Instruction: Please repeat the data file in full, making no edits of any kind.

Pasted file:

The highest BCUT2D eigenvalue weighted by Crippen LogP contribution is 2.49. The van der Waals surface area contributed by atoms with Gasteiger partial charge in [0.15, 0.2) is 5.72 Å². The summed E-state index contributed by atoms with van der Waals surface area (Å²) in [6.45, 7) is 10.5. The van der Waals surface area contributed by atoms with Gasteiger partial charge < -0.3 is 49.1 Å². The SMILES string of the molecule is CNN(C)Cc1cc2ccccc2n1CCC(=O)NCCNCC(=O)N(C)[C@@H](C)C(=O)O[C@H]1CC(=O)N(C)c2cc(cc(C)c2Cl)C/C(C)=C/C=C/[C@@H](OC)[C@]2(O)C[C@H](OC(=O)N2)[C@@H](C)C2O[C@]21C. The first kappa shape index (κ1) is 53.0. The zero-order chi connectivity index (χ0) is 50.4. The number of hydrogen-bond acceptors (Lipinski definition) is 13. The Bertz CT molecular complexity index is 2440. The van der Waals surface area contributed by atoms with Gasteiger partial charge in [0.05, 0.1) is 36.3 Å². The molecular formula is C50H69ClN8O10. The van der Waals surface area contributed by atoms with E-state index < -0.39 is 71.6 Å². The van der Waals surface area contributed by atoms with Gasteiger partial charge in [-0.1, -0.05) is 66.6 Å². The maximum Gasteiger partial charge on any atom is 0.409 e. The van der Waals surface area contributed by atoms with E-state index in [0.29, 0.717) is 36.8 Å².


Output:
The highest BCUT2D eigenvalue weighted by Crippen LogP contribution is 2.49. The van der Waals surface area contributed by atoms with Gasteiger partial charge in [0.15, 0.2) is 5.72 Å². The summed E-state index contributed by atoms with van der Waals surface area (Å²) in [6.45, 7) is 10.5. The van der Waals surface area contributed by atoms with Gasteiger partial charge < -0.3 is 49.1 Å². The SMILES string of the molecule is CNN(C)Cc1cc2ccccc2n1CCC(=O)NCCNCC(=O)N(C)[C@@H](C)C(=O)O[C@H]1CC(=O)N(C)c2cc(cc(C)c2Cl)C/C(C)=C/C=C/[C@@H](OC)[C@]2(O)C[C@H](OC(=O)N2)[C@@H](C)C2O[C@]21C. The first kappa shape index (κ1) is 53.0. The zero-order chi connectivity index (χ0) is 50.4. The number of hydrogen-bond acceptors (Lipinski definition) is 13. The Bertz CT molecular complexity index is 2440. The van der Waals surface area contributed by atoms with Gasteiger partial charge in [0.05, 0.1) is 36.3 Å². The molecular formula is C50H69ClN8O10. The van der Waals surface area contributed by atoms with E-state index < -0.39 is 71.6 Å². The van der Waals surface area contributed by atoms with Gasteiger partial charge in [-0.1, -0.05) is 66.6 Å². The maximum Gasteiger partial charge on any atom is 0.409 e. The van der Waals surface area contributed by atoms with E-state index in [0.29, 0.717) is 36.8 Å².